These results were in agreement with Olsson et al. (1988); Kasteleijn-Nost (1995); Tuchman (2000); Daniellson et al. (2005) and others in that, the incidence of EEG changes depending on the level of mental retardation, and these changes may only manifest itself in the form of cognitive dysfunction.
Limited studies were available in detecting the specific pattern of localization of EEG changes and particular dysfunction among autistic individuals. Chez et al. (2004) suggested the link between localization of EEG abnormalities and language dysfunction if localization mainly bitemporal, social impairment in right temporal, generalized represented an inherited pattern and associated more with behavioral problems and cognitive impairments.
These results were presented also in the sibling group as there was a significant relationship between IQ and EEG changes, which support the link between intellectual disability and EEG abnormalities.
| Acknowledgements|| |
Conflicts of interest
| References|| |
American Psychiatric Association (2000). Pervasive developmental disorders. Diagnostic and Statistical Manual of Mental Disorders. 4th ed. Text Revision (DSM-IV-TR)Washington, DC. p. 65-78.
Ardila A (1996). Correlation between scholastic performance and soft neurological signs in children. Int Pediatr J 11:284-287.
Auyeung B, Taylor K, Hackett G, Baron-Cohen S (2010). Foetal testosterone and autistic traits in 18 to 24-month-old children. Mol Autism 1:11.
Baron-Cohen S, Ring HA, Bullmore ET, Wheelwright S, Ashwin C, Williams SC (2000). The amygdala theory of autism. Neurosci Biobehav Rev 24: 355-364.
Bauman M (1999). Autism: clinical features and neurobiological observations. In: Neurodeveloppmental disorders, Tager-Flusberg editing house: p. 383-399.
Bolton P, Pickles A, Harrington R, Macdonald H, Rutter M (1992). Season of birth: issues, approaches and findings for autism. J Child Psychol Psychiatry 33:509-530.
Bonde E (2000). Comorbidity and subgroups in childhood autism. Eur Child Adolesc Psychiatry 9:7-10.
Brambilla P, Hardan A, di Nemi SU, Perez J, Soares JC, Barale F (2003). Brain anatomy and development in autism: review of structural MRI studies. Brain Res Bull 61:557-569.
Burd L, Severud R, Kerbeshian J, Klug M (1999). Prenatal and perinatal risk factors for autism. J Perinat Med 27:441-450.
Canitano R, Luchetti A, Zappella M (2005). Epilepsy, electroencephalographic abnormalities, and regression in children with autism. J Child Neurol 20:27-31.
Chez MG, Buchanan T, Aimonovitch M, Mrazek S, Krasne V, Langburt W, Memon S (2004). Frequency of EEG abnormalities in age-matched siblings of autistic children with abnormal sleep EEG patterns. Epilepsy Behav 5:159-162.
Chez MG, Chang M, Krasne V, Coughlan C, Kominsky M, Schwartz A (2006). Frequency of epileptiform EEG abnormalities in a sequential screening of autistic patients with no known clinical epilepsy from 1996 to 2005. Epilepsy Behav 8:267-271.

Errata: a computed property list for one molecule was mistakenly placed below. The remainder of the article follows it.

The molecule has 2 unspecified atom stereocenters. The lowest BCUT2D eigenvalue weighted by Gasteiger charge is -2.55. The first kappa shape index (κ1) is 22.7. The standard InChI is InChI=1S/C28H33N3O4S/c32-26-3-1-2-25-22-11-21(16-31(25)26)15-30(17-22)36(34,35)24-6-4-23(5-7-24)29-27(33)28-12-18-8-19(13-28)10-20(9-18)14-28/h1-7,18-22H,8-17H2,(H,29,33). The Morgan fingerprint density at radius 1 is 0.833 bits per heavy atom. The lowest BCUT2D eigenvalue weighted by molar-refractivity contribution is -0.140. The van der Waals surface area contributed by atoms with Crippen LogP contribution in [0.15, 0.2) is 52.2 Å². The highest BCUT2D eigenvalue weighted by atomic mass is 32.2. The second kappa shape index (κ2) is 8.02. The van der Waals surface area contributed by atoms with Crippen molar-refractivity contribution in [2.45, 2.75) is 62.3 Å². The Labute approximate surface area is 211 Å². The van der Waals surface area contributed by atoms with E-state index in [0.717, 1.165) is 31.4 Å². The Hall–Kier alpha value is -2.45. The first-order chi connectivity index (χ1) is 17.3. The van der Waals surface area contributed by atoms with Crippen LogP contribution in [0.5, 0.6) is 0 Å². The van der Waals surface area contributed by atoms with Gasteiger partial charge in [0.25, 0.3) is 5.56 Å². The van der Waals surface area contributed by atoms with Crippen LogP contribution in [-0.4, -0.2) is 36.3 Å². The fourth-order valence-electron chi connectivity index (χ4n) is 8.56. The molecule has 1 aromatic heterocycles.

Courchesne E, Pierce K (2005). Why the frontal cortex in autism might be talking only to itself: local over-connectivity but long-distance disconnection. Curr Opin Neurobiol 15:225-230.
Croen LA, Yoshida CK, Odouli R, Newman TB (2005). Neonatal hyperbilirubinemia and risk of autism spectrum disorders. Pediatrics 115:135-138.
Danielsson S, Gillberg IC, Billstedt E, Gillberg C, Olsson I (2005). Epilepsy in young adults with autism: a prospective population-based follow-up study of 120 individuals diagnosed in childhood. Epilepsia 46:918-923.
Ecker C, Suckling J, Deoni SC, Lombardo MV, Bullmore ET, Baron-Cohen S, et al
. (2012), MRC AIMS Consortium. Brain anatomy and its relationship to behavior in adults with autism spectrum disorder: a multicenter magnetic resonance imaging study. Arch Gen Psychiatry 69:195-209.
Ekinci O, Arman A, Isik U, Bez Y, Berkem M (2010). EEG abnormalities and epilepsy in autistic spectrum disorders: clinical and familial correlates. Epilepsy Behav 17:178-182.
Fidler DJ, Bailey JN, Smalley SL (2000). Macrocephaly in autism and other pervasive developmental disorders. Dev Med Child Neurol 42:737-740.
Frazier J, Biederman J, Bellordre C (2001). Should the diagnosis of attention deficit hyperactivity disorder be consider in children with pervasive developmental disorder. J Atten Disord 4:203-211.
Gabis L, Pomeroy J, Andriola MR (2005). Autism and epilepsy: cause, consequence, comorbidity, or coincidence?. Epilepsy Behav 7:652-656.
Galanopoulou A, Vidaurre J, McVicar K (2002). Language and behavioral disturbances associated with epileptiform EEGs. Am J Electroneurodiagnostic Tech 42:181-234.
Giannotti F, Cortesi F, Cerquiglini A, Miraglia D, Vagnoni C, Sebastiani T, Bernabei P (2008). An investigation of sleep characteristics, EEG abnormalities and epilepsy in developmentally regressed and non-regressed children with autism. J Autism Dev Disord 38:1888-1897.